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my C# application reads data from special USB device. The data are read as so-called "messages", each of them having 24 bytes. The amount of messages that must be read per second may differ (maximal frequency is quite high, about 700 messages per second), but the application must read them all.

The only way to read the messages is by calling function "ReadMessage", that returns one message read from the device. The function is from external DLL and I cannot modify it.

My solution: I've got a seperate thread, that is running all the time during the program run and it's only job is to read the messages in cycle. The received messages are then processed in main application thread.

The function executed in the "reading thread" is the following:

private void ReadingThreadFunction() {
    int cycleCount;
    try {
        while (this.keepReceivingMessages) {
            cycleCount++;
            TRxMsg receivedMessage;
            ReadMessage(devHandle, out receivedMessage);

            //...do something with the message...
        }
    }
    catch {
        //... catch exception if reading failed...
    }
}

This solution works fine and all messages are correctly received. However, the application consumes too much resources, the CPU of my computer runs at more than 80%. Therefore I'd like to reduce it.

Thanks to the "cycleCount" variable I know that the "cycling speed" of the thread is about 40 000 cycles per second. This is unnecessarily too much, since I need to receive maximum 700 messagges/sec. (and the device has buffer for about 100 messages, so the cycle speed can be even a little lower)

I tried to reduce the cycle speed by suspending the thread for 1 ms by Thread.Sleep(1); command. Of course, this didn't work and the cycle speed became about 70 cycles/second which was not enough to read all messages. I know that this attempt was silly, that putting the thread to sleep and then waking him up takes much longer than 1 ms.

However, I don't know what else to do: Is there some other way how to slow the thread execution down (to reduce CPU consumption) other than Thread.Sleep? Or am I completely wrong and should I use something different for this task instead of Thread, maybe Threading.Timer or ThreadPool?

Thanks a lot in advance for all suggestions. This is my first question here and I'm a beginner at using threads, so please excuse me if it's not clear enough.

share|improve this question
    
Is ReadMessage blocking or non-blocking? –  SwDevMan81 May 28 '10 at 11:56
    
The right way is making the device driver interrupt-driven. The hardware manufacturer failed there I guess. –  ssg May 28 '10 at 12:09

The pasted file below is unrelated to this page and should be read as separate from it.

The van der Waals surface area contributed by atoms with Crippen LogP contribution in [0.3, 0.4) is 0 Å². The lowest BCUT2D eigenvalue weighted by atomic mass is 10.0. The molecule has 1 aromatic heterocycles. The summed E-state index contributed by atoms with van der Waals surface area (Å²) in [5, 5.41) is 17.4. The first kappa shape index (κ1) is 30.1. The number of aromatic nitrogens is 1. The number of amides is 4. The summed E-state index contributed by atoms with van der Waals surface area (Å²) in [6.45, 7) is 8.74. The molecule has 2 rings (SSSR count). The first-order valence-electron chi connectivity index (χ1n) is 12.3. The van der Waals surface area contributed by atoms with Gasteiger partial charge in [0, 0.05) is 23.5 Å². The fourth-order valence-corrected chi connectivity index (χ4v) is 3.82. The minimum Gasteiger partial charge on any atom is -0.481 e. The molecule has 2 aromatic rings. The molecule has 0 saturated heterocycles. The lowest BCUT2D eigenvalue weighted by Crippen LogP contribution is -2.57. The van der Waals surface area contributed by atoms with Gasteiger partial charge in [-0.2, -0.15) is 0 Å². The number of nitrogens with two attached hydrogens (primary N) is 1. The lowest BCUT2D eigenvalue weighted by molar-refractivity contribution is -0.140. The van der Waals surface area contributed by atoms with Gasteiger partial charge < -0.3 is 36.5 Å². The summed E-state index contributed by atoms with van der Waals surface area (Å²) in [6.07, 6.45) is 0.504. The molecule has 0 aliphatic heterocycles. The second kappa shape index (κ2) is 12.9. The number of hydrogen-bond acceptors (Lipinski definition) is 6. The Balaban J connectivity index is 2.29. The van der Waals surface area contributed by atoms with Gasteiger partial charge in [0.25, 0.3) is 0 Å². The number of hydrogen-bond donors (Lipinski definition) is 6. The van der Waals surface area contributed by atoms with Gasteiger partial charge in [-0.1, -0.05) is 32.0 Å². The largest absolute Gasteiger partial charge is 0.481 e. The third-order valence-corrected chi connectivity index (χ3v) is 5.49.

All solutions based on 1ms sleep below should note the system resolution of typically 15-16ms, to change please have a look at stackoverflow.com/a/15071477 . –  Andreas Reiff Dec 23 '13 at 16:13

9 Answers 9

up vote -2 down vote accepted

I would do:

//...do something with the message... 

// If the message is null, it indicates that we've read everything there is to be read.
// So lets sleep for 1ms to give the buffer chance to receive a few extra messages.
If (theMessage == null) // Buffer is empty as we failed to read a new message
{
    Thread.Sleep(1);
}

This way probably gives you maximum performance, other than hammering your CPU.

share|improve this answer
    
-1: Depending on how the system is being utilized at the time, Thread.Sleep(1) may sleep (much) longer than 1ms. Therefore this could result in dropped messages. –  Daniel Rose May 28 '10 at 12:02
    
Wrong. The buffer is only 100 messages in size, therefore if we assume its 1000 messages / second thats one message per millisecond (it's actually 700, so even more relaxed). This means it takes 100ms for the buffer to fill up. Sleeping for 1ms, even if its 50ms, is not a problem. Remember, it only pauses when the buffer is empty, not each cycle. In addition, ANY other solution is going to have to suffer with the same inaccuracies. Whatever method you choose to slow it down, you'll never be able to get it exact. –  SLC May 28 '10 at 12:20
    
@SLC you cannot know how long exactly it will pause. It might be so long until the sleep returns that messages are dropped. The solution using a separate multimedia or system timer seems to me to be the best solution. –  Daniel Rose May 28 '10 at 12:34
    
@Daniel How do you stop your timer/stopwatch from using 100% cpu? –  SLC May 28 '10 at 13:31
    
@SLC The timers don't use 100% CPU while they have not yet fired. –  Daniel Rose May 28 '10 at 14:52